And since his entire career is so fresh in my mind at the moment, I feel now would be as good enough a time as any to do an analytical retrospective. In the course of this article, I’ll be articulating the style and subject matter of Kurosawa’s films and hopefully provide some insight as to why they have meant so much to me over the years.
The Visual Virtuoso
In starting off this essay, I would like to draw some attention to an interesting—even revealing—bit of trivia about the director under discussion: before he entered the film making industry, Kurosawa trained to be a painter. Why do I make mention of this, and what relevance does it have to the man’s eventual long-term career?
First: due to the nature of the mediums, it is practically impossible to discuss either a filmmaker or a painter without drawing at least some level of attention to their visual style. Films may make use of other mediums such as music and of course a good screenplay is a must-have, but predominately, a director is defined by what he does with his camera.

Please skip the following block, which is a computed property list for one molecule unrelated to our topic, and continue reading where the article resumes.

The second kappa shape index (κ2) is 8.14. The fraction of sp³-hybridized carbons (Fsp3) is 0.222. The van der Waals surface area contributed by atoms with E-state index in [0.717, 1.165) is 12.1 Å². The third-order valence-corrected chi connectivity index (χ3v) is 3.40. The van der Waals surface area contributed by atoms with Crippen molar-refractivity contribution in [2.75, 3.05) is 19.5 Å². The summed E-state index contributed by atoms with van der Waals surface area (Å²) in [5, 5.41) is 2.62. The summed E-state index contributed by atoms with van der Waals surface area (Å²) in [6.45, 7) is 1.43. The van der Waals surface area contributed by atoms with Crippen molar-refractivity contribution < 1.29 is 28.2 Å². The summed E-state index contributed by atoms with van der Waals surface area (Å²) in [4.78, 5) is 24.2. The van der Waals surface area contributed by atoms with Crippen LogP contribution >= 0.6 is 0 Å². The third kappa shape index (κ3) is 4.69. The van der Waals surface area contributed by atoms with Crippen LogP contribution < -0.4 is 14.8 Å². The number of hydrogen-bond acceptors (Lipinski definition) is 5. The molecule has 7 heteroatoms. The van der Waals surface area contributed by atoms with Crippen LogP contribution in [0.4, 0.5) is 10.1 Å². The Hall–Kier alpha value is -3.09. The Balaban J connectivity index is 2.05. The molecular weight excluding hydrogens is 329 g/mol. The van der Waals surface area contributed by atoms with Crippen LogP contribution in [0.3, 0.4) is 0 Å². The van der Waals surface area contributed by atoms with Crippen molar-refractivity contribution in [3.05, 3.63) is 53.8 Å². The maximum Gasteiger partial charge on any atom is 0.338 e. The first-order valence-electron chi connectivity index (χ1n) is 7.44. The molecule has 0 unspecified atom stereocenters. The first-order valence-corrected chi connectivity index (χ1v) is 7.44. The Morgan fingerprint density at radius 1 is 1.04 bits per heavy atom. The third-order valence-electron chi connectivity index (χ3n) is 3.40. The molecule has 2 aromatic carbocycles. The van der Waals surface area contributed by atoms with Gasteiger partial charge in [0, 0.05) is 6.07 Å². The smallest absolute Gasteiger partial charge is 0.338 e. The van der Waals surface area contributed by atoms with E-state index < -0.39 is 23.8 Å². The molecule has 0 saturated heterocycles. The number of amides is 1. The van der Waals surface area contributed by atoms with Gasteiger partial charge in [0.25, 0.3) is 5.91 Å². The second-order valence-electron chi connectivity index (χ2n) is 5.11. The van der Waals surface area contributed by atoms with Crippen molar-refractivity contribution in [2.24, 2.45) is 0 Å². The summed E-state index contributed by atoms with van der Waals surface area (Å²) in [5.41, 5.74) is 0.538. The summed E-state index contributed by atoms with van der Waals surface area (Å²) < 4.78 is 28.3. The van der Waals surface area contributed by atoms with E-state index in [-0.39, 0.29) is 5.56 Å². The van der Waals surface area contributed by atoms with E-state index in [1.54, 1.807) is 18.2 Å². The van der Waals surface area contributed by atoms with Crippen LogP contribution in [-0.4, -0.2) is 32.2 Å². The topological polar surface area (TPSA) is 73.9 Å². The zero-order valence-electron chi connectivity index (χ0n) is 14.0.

Second: Kurosawa’s method of composing shots vividly reflects his background as a painter; his shots are very much like paintings given mobile life. (And, in a sense, they are: when story boarding, Kurosawa preferred to create full-fledged paintings as opposed to sketches.) When studying a Kurosawa shot, one can see a deep interest in maintaining visual interest within multiple dimensions: the foreground, the background, the physical features of the set, and so on.